This past weekend was MLA 2019 in Chicago, and I thought I’d write some reflections on my own panel there while it’s all still fresh in my head.
I chaired and presented on a panel titled “Service Learning and Literature.” I proposed this panel well before beginning or even knowing about my current role as a Digital and Applied Learning Specialist at Stony Brook. A year and a half ago, while I was designing my first course with an experiential learning option, I realized how little guidance there was out there for creating meaningful experiential or service learning English courses.
To clarify how I’m using the terms experiential and service:
- I’m using experiential learning as a broad umbrella term for learning situations (including lab work, internships, independent studies, fieldwork, service learning, etc.) in which students use current skills and gain new ones in “real world” settings (regardless of how we feel about the phrase “real world”).
- Service learning is one component of experiential learning that has service to a specific community or institution as a core focus.
Many models of experiential learning that I found didn’t draw on the unique skills, concepts, and content of the English courses they were tied to (especially literary ones), and most that claimed to be service learning courses just didn’t satisfy my idea of what service should be. During my BA and MA at Tulane, where service learning was integral to the rebuilding of post-Katrina New Orleans, I came to understand service as a genuine, impact-based contribution to the community. But what I found in my research was a widespread pattern of English/lit service learning that centered on undergraduate students reading to one audience or another. There is value to that work, to be sure, and I’d rather those courses exist than not exist, but it doesn’t fully harness the potential of the undergraduate English major or minor (or even the student enrolled in a required intro to lit or intro to comp course). I recognized that missed opportunity especially after teaching my first experiential/service learning course.
I created the MLA panel to showcase three examples of successful service learning at vastly different institutions (Tulane, UNC Pembroke, and Stony Brook) and to create a space in which those experienced in or even vaguely interested in implementing service learning in English could hold an open discussion. The panel featured:
- Mike Kuczynski who is founder and director of Tulane University’s “Archives and Outreach” (an undergraduate public humanities initiative), a graduate certificate program in Documentary Literary Studies, and the faculty work group, “Tulane Archival Collective.” His presentation focused on issues of public access to archives and culturally historic materials. He addressed this topic through a discussion of his partnership with New Orleans’ Lake Area New Tech Early College High School that provides students access to African-American cultural archives otherwise largely invisible to the city’s African-American public. Here are two lines that have stuck with me from the presentation:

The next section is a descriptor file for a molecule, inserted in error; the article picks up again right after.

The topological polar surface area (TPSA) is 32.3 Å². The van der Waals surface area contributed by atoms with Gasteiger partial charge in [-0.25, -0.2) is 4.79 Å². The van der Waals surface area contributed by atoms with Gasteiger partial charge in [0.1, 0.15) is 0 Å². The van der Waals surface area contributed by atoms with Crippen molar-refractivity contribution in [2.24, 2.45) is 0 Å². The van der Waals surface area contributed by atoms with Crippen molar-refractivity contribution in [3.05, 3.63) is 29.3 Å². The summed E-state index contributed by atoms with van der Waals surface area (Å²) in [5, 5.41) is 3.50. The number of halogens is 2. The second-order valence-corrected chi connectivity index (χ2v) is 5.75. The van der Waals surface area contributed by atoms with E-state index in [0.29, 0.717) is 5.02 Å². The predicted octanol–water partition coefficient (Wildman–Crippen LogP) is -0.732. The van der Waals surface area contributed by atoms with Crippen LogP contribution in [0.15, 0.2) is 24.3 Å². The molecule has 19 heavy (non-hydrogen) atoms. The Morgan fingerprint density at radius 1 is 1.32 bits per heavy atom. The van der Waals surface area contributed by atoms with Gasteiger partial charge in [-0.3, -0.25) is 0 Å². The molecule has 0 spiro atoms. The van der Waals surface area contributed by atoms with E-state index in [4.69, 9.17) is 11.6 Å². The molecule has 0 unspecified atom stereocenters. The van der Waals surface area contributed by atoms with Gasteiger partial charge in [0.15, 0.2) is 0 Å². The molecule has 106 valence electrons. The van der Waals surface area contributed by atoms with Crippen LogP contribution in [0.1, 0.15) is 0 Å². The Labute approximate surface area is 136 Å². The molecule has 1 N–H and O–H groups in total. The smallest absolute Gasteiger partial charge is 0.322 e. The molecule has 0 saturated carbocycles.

- “In an electronic age, when so much information is mediated by screens, the students we work with seem to crave physical encounters with manuscripts and books”
- “…what the community wants from the university is respect—respect that is based in a deep rather than shallow educational partnership”
- Michele Fazio (UNC Pembroke), who is Coordinator of Gender Studies at UNC Pembroke and who has served as president of the Working-Class Studies Association and is currently co-editing a book on working-class studies. Her presentation discussed her service learning courses that bring students to a migrant labor camp in rural North Carolina, tying together course literature, course concepts of food insecurity, gender, race, labor rights, etc., and real-world experiences within the community itself. The service that students have performed to the community there range from the recording of oral histories to a grant proposal to fund a mobile health clinic for migrant workers.
- Susan Scheckel (who has been integral at expanding experiential and service learning in the humanities through her roles co-chair of the Experiential Learning Committee at SBU and as a member of the Provostial Taskforce on Applied Learning for SUNY) and I co-presented on our service learning partnership with the Long Island Museum, where students conducted primary source research on topics closely connected with course concepts related to nineteenth-century American culture (especially race, individualism, spiritualism, etc.). The service aspect of this partnership centered on students transforming their research findings into social media posts aimed at increasing young people’s interest in the museum. Our presentation focused largely on the nuts and bolts of setting up a first-time service learning partnership, and it also included a reflection video from one of my students—a perspective that we don’t often get at conferences. For more on this project, see this post.
I was overjoyed at the success of the panel. It was encouraging to be in a room of so many individuals who all care deeply about creating impactful and effective service learning experiences. The biggest sign of success is that the conversation continued in the room for a half hour after the session was supposed to end!
Well, I’ll close with an encouragement for any readers interested in implementing service learning into their English courses to contact me—I’m always happy to share my insights!